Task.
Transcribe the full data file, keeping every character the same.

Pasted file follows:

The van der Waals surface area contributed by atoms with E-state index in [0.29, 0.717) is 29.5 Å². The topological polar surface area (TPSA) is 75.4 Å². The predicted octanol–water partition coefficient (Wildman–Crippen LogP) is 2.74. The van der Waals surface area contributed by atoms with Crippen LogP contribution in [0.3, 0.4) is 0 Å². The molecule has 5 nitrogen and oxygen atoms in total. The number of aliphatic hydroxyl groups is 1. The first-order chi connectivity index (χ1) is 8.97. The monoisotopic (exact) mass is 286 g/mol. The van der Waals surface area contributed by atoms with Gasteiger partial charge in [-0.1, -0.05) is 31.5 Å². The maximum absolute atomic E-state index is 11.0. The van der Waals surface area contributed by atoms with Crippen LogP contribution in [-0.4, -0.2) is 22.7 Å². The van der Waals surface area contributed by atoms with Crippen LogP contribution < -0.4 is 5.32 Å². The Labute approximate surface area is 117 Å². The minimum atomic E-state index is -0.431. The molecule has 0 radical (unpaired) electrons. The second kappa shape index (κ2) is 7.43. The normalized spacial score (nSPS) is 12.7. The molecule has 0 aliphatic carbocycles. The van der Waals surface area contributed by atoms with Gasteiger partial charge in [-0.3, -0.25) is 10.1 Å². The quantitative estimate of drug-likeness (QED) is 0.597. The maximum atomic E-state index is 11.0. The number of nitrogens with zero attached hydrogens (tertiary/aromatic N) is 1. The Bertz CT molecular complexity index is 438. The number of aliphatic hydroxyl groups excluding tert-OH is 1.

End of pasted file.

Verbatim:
The van der Waals surface area contributed by atoms with E-state index in [0.29, 0.717) is 29.5 Å². The topological polar surface area (TPSA) is 75.4 Å². The predicted octanol–water partition coefficient (Wildman–Crippen LogP) is 2.74. The van der Waals surface area contributed by atoms with Crippen LogP contribution in [0.3, 0.4) is 0 Å². The molecule has 5 nitrogen and oxygen atoms in total. The number of aliphatic hydroxyl groups is 1. The first-order chi connectivity index (χ1) is 8.97. The monoisotopic (exact) mass is 286 g/mol. The van der Waals surface area contributed by atoms with Gasteiger partial charge in [-0.1, -0.05) is 31.5 Å². The maximum absolute atomic E-state index is 11.0. The van der Waals surface area contributed by atoms with Crippen LogP contribution in [-0.4, -0.2) is 22.7 Å². The van der Waals surface area contributed by atoms with Crippen LogP contribution < -0.4 is 5.32 Å². The Labute approximate surface area is 117 Å². The minimum atomic E-state index is -0.431. The molecule has 0 radical (unpaired) electrons. The second kappa shape index (κ2) is 7.43. The normalized spacial score (nSPS) is 12.7. The molecule has 0 aliphatic carbocycles. The van der Waals surface area contributed by atoms with Gasteiger partial charge in [-0.3, -0.25) is 10.1 Å². The quantitative estimate of drug-likeness (QED) is 0.597. The maximum atomic E-state index is 11.0. The number of nitrogens with zero attached hydrogens (tertiary/aromatic N) is 1. The Bertz CT molecular complexity index is 438. The number of aliphatic hydroxyl groups excluding tert-OH is 1.